NYC Marathon

The little marathons

Don’t think that you need to have 40,000+ people to have fun spectating a marathon. The smaller races can be just as fun. Since there are less people all together, it is significantly easier to get around, especially if you are familiar with the city and have a car to use. There are not usually as many road closures or direct ways police are flowing the traffic. You also don’t have to worry about not getting a good spot in the front, and missing your runner.

Kentucky Derby Marathon


I love spectating triathlons! There is so much going on and so much to see. The swim, bike, and run all provide interests for different people, and then the transitions between are really fun to see as well. With triathlons, there are usually a number of wave starts so the swim is nice and safe, and the transitions are also split up a bit. With so many starts, there are athletes finishing constantly, so there is always something to see. I wasn’t very specific on the race distance for the triathlon, as I have only spectated sprint triathlons. My friend Meghann is going to be completing her first 140.6 in November, and my friend Steph will be crossing the line of a 70.3 as well, so I am really hoping to get to those two races. I feel that they are going to have inspiration hiding behind every corner.

Top Gun Triathlon XP MultiSport


Half Marathons

Now, I can’t not show love to the half marathon. Other than the 5k (by default really), I have run more half marathons than any other distance. It is just fat enough where the spectator can get to 2-3 spots to see the runner, but not as long as the marathon. I remember thinking to myself the first time I spectated a race over an hour, “This is going to take forever”. Oh, how wrong I was! It is crazy how quickly the time really does fly by. By the time you get to your spot, look for your runner, and then head to your next area, time flashes by in no time!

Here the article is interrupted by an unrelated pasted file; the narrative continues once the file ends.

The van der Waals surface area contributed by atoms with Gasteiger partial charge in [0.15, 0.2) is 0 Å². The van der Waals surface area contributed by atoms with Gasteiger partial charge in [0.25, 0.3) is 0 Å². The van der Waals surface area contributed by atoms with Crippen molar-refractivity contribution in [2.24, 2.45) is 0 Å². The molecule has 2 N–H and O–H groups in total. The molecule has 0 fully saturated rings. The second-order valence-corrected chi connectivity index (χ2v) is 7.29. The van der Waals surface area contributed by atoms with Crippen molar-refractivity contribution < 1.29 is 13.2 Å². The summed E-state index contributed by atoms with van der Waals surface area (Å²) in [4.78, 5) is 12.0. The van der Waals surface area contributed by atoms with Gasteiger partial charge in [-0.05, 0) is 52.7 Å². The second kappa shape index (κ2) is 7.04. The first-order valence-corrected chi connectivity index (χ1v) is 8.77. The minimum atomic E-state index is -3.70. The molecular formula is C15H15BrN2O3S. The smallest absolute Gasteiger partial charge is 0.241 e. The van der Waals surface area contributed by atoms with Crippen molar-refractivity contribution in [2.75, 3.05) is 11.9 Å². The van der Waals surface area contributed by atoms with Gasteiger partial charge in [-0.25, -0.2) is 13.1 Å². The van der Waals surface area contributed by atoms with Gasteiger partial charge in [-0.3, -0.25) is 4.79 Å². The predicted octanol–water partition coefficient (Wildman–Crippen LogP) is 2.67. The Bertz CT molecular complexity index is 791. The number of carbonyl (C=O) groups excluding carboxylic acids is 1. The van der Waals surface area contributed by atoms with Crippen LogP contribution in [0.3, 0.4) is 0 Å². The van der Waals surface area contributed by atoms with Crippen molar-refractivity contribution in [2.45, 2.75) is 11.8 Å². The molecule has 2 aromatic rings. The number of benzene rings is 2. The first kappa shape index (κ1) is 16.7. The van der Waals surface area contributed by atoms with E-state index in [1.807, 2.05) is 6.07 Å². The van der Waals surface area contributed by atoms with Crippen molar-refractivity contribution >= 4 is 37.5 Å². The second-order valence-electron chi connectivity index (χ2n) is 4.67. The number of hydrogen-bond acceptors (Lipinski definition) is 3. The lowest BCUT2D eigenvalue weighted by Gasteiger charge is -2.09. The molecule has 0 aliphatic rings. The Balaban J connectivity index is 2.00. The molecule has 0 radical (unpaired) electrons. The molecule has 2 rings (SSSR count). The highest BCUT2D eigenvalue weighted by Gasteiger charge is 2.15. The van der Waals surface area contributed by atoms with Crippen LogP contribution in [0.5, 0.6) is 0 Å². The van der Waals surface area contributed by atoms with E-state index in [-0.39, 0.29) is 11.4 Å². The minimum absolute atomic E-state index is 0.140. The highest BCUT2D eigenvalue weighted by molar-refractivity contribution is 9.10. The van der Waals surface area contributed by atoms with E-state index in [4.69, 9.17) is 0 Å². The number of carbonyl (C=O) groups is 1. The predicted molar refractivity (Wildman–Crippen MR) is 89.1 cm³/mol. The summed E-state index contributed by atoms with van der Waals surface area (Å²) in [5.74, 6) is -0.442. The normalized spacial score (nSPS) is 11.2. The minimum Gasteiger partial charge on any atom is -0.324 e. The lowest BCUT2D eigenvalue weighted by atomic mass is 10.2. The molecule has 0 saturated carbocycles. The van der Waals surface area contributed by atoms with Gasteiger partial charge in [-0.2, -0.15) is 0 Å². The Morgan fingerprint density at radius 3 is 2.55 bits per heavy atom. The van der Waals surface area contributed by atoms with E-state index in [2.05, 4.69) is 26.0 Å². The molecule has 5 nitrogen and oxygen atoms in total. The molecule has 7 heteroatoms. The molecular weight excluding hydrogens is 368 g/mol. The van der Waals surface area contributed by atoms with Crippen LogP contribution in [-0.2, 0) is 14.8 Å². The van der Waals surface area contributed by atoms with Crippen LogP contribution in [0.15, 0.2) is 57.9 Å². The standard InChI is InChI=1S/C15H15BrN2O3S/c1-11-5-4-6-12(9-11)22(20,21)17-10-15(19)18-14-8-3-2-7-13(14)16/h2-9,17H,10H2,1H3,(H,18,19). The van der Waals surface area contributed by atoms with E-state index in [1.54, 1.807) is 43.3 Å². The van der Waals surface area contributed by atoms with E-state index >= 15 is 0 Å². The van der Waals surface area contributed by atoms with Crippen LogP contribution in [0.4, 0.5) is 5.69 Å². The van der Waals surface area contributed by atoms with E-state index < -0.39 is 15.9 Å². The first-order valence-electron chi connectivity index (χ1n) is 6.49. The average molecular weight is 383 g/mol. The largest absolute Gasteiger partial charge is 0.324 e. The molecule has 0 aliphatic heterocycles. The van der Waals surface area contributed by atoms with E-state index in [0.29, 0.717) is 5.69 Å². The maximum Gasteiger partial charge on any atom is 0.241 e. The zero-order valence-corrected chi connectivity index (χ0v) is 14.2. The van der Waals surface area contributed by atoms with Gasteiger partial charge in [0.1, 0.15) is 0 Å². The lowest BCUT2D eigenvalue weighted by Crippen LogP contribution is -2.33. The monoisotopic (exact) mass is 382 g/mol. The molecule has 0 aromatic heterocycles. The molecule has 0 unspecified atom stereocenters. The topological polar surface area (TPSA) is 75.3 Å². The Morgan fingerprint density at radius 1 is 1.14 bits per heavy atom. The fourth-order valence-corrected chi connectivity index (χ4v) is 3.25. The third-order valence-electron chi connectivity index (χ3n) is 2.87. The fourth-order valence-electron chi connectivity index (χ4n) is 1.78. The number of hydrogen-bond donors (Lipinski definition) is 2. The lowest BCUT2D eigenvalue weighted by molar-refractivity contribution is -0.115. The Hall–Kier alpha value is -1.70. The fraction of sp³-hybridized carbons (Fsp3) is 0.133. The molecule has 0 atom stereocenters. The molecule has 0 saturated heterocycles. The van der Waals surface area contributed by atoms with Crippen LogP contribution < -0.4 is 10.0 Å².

Gasparilla Challenge

What are your favorite races (and race distances) to spectate?

What To Do With Those Old Shoes

If you are like me, you have far too many pair of running shoes in your closet. New ones, used ones, and ones so past their prime, they make start to decompose on the spot. So what do you do with those old shoes? Looks like there are a few great options.

Nike’s Reuse a Shoe

Nike takes old, worn out shoes and grinds them down to make courts, turf fields, tracks, and more. They’ve been around since 1990, and have quite a handle on the game. They have recycled more than 28 million pair of shoes in that time. Pretty amazing! Take note, this program is for very worn out shoes – think holes, drastic imperfections, etc. They will not be donated, but will be recycled. If you live close to a Nike store, Nike Factory Store, or Converse store, drop your shoes off in their collection boxed. If not, send your shoes to be recycled here: